I've been doing a fair amount of plate-spinning lately, so this post will be a bit of a mixed bag. Those who dare, venture onward!
Crusade phase. We've finished with the movies, some of which are pretty good and a couple of which, well - a couple of which aren't so great, and we've moved into the short-lived spinoff, which certainly has some behind-the-scenes drama. At any rate, we leave for vacation Friday and are under strict orders from our lovely editor to not work on vacation, so my goal is to have all of Crusade annotated before we skedaddle. We got a little behind here since we also needed to prepare our panels for the local Comic Con. Our first panel was on Babylon 5 and we were pleased at the enthusiasm of the audience. Hopefully, that event will happen again and we'll have even more to discuss!
Ensley and I wrote a book about it!), check for deep discounts on Amazon and buy yourself Showtime's Ray Donovan. Currently in Season 4, this show about a Irish Southie transplanted to sunny L.A. where he works as a "fixer" to clean up the messes of the rich and famous while his own family's complications pile up is one of the best things I've seen in a while. I'm late to the party on this one, but I expect to enjoy Liev Schreiber and the amazing cast of Ray Donovan for quite a while. (About the cast - it's beyond amazing! When you can get Elliott Gould and James Woods in supporting roles - well, you run with that!) Mind you, it's dark and violent and profane and certainly not for the kiddies, so please keep that in mind.
OK - movie news and thoughts. Sorry these are so short this go-round, but needs must.
The Secret Life of Pets - get there early; there's a short. Much like what Pixar does, Illumination Entertainment put a cartoon (this one features the Minions) in before the movie itself. I saw this in a theater teeming with children who seemed to eat up this adventurous tale of dogs roaming the city while their owners are away. Good vocal talent, and one lovely scene that's a nod to Busby Berkeley 1930s musicals. Plus Kevin Hart as a homicidal bunny and Modern Family's Eric Stonestreet as an extremely unkempt Newfoundland. Fast-paced and funny, but not an automatic classic.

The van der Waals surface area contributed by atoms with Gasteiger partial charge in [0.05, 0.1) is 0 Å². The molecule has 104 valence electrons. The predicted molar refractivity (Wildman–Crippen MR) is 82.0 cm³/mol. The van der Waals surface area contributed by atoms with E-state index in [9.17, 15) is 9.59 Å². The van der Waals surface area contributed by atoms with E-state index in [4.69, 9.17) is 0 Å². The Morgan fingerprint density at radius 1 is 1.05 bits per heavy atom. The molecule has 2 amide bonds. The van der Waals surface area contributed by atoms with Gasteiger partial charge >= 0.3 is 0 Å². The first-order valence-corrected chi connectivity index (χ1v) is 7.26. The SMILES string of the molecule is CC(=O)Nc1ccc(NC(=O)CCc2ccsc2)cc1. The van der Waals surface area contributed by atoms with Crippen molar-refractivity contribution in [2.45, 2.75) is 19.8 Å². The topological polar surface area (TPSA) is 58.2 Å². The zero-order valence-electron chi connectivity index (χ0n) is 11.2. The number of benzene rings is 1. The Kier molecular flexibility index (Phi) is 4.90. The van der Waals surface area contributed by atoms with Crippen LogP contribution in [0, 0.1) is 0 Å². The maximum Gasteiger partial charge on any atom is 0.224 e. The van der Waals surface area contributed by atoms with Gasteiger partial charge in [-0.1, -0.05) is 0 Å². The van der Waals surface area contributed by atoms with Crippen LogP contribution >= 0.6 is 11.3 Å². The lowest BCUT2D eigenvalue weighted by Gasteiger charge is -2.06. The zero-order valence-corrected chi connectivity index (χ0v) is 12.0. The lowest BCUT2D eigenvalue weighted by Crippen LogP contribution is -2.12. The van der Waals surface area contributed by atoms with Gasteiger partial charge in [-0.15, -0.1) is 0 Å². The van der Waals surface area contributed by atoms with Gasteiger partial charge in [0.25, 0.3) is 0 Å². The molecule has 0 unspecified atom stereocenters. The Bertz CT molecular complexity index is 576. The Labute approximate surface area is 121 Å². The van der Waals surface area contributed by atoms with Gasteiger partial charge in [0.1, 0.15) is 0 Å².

The BFG is getting creamed at the box office and that's a shame. It's a solid picture, with a breakout performance by Ruby Barnhill as Sophie (named for author Roald Dahl's granddaughter). Penelope Wilton (you saw her in Shaun of the Dead and Best Exotic Marigold Hotel, plus she's Harriet Jones in the rebooted Dr. Who) is the Queen of England, complete with corgis and is having a wonderful time. Mark Rylance, fresh off his Oscar win for Spielberg's Bridge of Spies, voices the BFG.
The detail that went into creating this one is astonishing - three differently-sized sets? - and the end result is visually stunning. I think the pace might just be too languid for most audiences, especially if they're expecting the frenetic pace of Dory and Pets. Also, this is not a kids' film that has much in it for adults. (That's the trick Pixar has perfected, you know.) Further, Dahl never had a problem addressing the darker side of things and Disney didn't quite know how to market that. It's a beautiful, sweet movie and everything turns out all right in the end - it deserves a bigger audience than it's getting.
Ghostbusters. It's beyond a pity; it's a crying shame that in 2016, there's a small segment of men who are so scared of women that they deliberately run down a film, hoping to make it tank at the box office. But ever since this reboot was announced, that's been happening. Leslie Jones, who is PHENOMENAL in this film, has been driven off Twitter by racist, hateful squawking from men who have enough trouble with women, but add race into it and I'm surprised their pinheads didn't just 'splode. So let me attempt to be fair here.
It's a good movie. I wasn't sure about a reboot, as I like the original one tremendously. But there are enough original jokes in here, with enough nods to the original, to make it worth your while. You get cameos from all the original Ghostbusters (yes, even Egon), as well as Annie Potts and (yes!) Sigourney Weaver - even the Stay Puft Marshmallow Man shows up. There's a bonus if you stay all the way to the end, so make plans to do that. While Melissa McCarthy and Kristen Wiig are funny, Jones and Kate McKinnon nearly steal the show. The only reason they don't is due to Chris Hemsworth, who plays Kevin, a lovable, brainless lunk whose multiple eccentricities manage to be charming. Did I love all of it? Nope - especially not the re-worked theme song, but there's plenty here to keep you entertained through your popcorn.
OK. That's it until August. Enjoy these dog days of summer and try hard to pass them in a nice, air-conditioned theater!